Benny’s Video (1992)

bennys-video

A fundamentally flawed, disturbing film.

‘Benny’s Video’ is a genuinely unsettling film whose premise concerns a scene that is particularly disturbing and visceral. The film concentrates on Benny, a seemingly sociopathic teenager, and his regimented, staid parents known simply as ‘Mother’ and ‘Father’. Benny lives a materially charmed life, having an array of electronics bought for him by his affluent middle class parents. This technology allows him to indulge in his interest, or rather obsession, with videos, both watching and recording them.

The film’s message is a relevant one, it suggests that the media has a detrimental, and in this case fatal, desensitising effect. However, it suggests this in a rather hyperbolic fashion. The film loses its credibility through how explicitly and rather insularly it conveys its message. In my opinion, it’s clear that Benny is a warped individual with an innate lack of remorse, no film or news report can rid someone of their senses to the point of sociopathy. Benny is a contemptible person, and he’s purposely constructed that way, but he isn’t someone who’s the product of desensitisation; his cold, empathy devoid persona is that of genealogically tarnished mind.

Narratively speaking, the film’s first hour or so engrosses you with its unpleasantness and realism. The film places the viewer in a ‘What If?’ situation that’s somewhat reminiscent of films such as ‘Deliverance’, however it isn’t even half as resonant owing to the abhorrence of the film’s events, the callousness of Benny and the steely reserve of his parents. During the last 40 minutes of the film, there is something of a pacing problem, I felt the film lost the edge and tension it had created; this isn’t a particularly pressing issue, but the film certainly felt longer than 105 minutes.

I found ‘Benny’s Video’ to be a fundamentally flawed film; it would’ve worked if it had a more balanced, rational message at its core. Many lobbyists, in the haze of their ignorance and typically political agendas, would vehemently agree with this film. I am of the opinion that there is a substantial difference between watching something and doing something. Violent media can, at the very, very most, be a mere substitutional factor amongst many factors that could somewhat exacerbate the pace of an unhinged, unwell mind.

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Funny Games (1997)

funnygamesy

It’s condescending in its ill-judged commentary, but ‘Funny Games’ is an undeniably gripping and powerful film

‘Funny Games’ is one of the most provocative films I have ever seen, if not the most. Michael Haneke revisits themes of the media and desensitisation like he did in ‘Benny’s Video’, however this time Haneke is directly confronting his audience about the violence they supposedly watch with relish.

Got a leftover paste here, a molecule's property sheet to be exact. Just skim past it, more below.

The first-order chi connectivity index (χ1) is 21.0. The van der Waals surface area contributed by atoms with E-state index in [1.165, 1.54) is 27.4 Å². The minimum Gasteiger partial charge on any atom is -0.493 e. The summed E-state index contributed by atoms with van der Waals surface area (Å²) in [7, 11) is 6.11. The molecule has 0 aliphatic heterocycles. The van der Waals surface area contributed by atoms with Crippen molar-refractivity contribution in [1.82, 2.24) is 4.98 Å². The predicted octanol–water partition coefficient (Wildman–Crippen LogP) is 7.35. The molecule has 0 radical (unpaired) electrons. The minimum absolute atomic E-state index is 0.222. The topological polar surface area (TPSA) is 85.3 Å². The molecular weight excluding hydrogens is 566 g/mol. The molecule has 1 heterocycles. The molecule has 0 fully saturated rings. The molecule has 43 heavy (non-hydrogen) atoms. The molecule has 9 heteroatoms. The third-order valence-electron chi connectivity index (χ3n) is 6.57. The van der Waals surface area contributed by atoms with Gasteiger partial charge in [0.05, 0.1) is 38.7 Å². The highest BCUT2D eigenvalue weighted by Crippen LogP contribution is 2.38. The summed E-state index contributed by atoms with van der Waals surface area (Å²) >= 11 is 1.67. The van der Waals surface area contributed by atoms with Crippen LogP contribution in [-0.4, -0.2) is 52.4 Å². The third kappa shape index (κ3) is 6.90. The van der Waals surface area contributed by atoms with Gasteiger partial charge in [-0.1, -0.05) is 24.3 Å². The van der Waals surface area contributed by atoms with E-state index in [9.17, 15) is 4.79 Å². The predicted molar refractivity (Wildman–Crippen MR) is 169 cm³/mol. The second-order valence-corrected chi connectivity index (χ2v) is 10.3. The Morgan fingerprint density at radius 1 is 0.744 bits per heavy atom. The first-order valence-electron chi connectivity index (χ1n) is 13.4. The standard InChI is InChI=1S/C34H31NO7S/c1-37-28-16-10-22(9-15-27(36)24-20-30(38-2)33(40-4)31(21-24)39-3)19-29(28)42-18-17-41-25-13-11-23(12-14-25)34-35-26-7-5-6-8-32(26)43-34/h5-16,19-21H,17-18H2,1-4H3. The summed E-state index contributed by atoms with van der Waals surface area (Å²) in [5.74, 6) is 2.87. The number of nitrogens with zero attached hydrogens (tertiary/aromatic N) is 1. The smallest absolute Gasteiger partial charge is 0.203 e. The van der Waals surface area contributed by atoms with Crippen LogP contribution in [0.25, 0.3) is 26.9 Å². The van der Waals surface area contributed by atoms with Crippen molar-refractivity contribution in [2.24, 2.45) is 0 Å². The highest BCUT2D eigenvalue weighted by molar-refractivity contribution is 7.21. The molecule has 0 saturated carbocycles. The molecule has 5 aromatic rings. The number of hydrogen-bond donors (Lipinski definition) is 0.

The antagonist of the film actually addresses the audience, asking ‘Don’t you want some plot development?’, ‘You’re on their side, aren’t you?’ He needlessly injects this nasty film with condescension and pretension, and none of it really works, Haneke only succeeds in appearing smug and self-righteous. Haneke has said that he makes the viewer an ‘accomplice’ of the murderers. No he doesn’t, not at all. Not once did I even begin to want to be an ‘accomplice’, the antagonists are some of the most wretched I’ve ever seen, it’s nonsense. During the evil mind games that the killers inflict on the family, I felt like them, a victim, not an ‘accomplice’. I, like any other viewer, was desperately hoping that the family could somehow escape their captors.

The ill-judged provocation climaxes in a scene where Haneke ‘manipulates’ the audience, making them ‘applaud’ violence; but applauding is a completely justified response to the scene, which, without giving anything away, concerns the maiming of a truly reprehensible character. If Haneke himself was in Anna and Georg’s situation, he’d be utterly liberated by what occurs; it is the film’s most self-righteous, hypocritical scene. It is obvious that violence can be used accordingly, it is sometimes a necessity, and this particular scene is the most appropriate use of violence imaginable.

The majority of the violence one witnesses in film and TV is far removed from reality, people are aware and afraid of the ugly, messy truth of violence, the films that ‘Funny Games’ tries to chastise serve only as harmless escapism. Haneke seems very pleased with this creation, but he shouldn’t be, this rather ambitious film falls flat, achieving in merely riling its audience, not holding a mirror to their faces.

Haneke seems to think he has the viewer in a vice-like grip, and he does, but certainly not in the way he thinks he does, which is ‘manipulating’ and exposing sick little voyeurs. Instead, he keeps the stranglehold on his audience through his skill of building excruciating tension to the point where the eventual violence, which is never gratuitous, is wholly more devastating.

It’s undeniably powerful, and the acting is unsettlingly excellent; it’s a thoroughly unpleasant, tortuous film. However, if you need reminding of the ugly reality of violence, there are many films out there that will deliver without the pretense.

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